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PLoS One. 2012;7(9):e45403. doi: 10.1371/journal.pone.0045403. Epub 2012 Sep 18.

Neural correlates to food-related behavior in normal-weight and overweight/obese participants.

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1
Department of Psychological Sciences, Case Western Reserve University, Cleveland, Ohio, United States of America.

Abstract

Two thirds of US adults are either obese or overweight and this rate is rising. Although the etiology of obesity is not yet fully understood, neuroimaging studies have demonstrated that the central nervous system has a principal role in regulating eating behavior. In this study, functional magnetic resonance imaging and survey data were evaluated for correlations between food-related problem behaviors and the neural regions underlying responses to visual food cues before and after eating in normal-weight individuals and overweight/obese individuals. In normal-weight individuals, activity in the left amygdala in response to high-calorie food vs. nonfood object cues was positively correlated with impaired satiety scores during fasting, suggesting that those with impaired satiety scores may have an abnormal anticipatory reward response. In overweight/obese individuals, activity in the dorsolateral prefrontal cortex (DLPFC) in response to low-calorie food cues was negatively correlated with impaired satiety during fasting, suggesting that individuals scoring lower in satiety impairment were more likely to activate the DLPFC inhibitory system. After eating, activity in both the putamen and the amygdala was positively correlated with impaired satiety scores among obese/overweight participants. While these individuals may volitionally suggest they are full, their functional response to food cues suggests food continues to be salient. These findings suggest brain regions involved in the evaluation of visual food cues may be mediated by satiety-related problems, dependent on calorie content, state of satiation, and body mass index.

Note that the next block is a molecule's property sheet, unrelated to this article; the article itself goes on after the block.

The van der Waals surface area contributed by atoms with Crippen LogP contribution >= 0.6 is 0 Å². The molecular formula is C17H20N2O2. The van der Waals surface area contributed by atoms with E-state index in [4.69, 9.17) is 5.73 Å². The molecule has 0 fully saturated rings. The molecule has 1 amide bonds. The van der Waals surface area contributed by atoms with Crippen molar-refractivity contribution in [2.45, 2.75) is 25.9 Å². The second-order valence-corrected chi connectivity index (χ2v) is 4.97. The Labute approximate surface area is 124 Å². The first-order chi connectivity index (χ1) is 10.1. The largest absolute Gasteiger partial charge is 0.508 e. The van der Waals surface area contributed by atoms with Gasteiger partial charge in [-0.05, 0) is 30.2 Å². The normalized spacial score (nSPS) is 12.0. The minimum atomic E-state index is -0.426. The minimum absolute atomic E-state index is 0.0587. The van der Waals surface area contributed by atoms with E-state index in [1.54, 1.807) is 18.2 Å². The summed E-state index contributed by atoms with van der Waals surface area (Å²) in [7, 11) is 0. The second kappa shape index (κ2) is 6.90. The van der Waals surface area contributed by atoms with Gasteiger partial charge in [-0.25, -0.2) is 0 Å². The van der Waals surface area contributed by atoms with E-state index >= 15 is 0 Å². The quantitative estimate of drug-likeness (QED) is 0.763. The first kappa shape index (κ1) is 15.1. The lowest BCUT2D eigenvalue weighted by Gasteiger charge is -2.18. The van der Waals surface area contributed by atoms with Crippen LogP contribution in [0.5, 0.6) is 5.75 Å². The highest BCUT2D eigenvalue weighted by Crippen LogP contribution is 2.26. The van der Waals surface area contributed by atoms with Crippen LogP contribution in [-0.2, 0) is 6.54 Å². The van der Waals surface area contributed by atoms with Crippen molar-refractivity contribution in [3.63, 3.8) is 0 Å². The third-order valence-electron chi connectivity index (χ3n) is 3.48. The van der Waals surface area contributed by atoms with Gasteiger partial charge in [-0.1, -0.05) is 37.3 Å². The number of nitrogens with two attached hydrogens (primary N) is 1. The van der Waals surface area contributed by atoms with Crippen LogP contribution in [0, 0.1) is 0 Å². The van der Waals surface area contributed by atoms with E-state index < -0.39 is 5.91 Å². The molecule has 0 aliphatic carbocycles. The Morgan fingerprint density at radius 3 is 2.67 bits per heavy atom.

PMID:
23028988
PMCID:
PMC3445531
DOI:
10.1371/journal.pone.0045403
[Indexed for MEDLINE]
Free PMC Article
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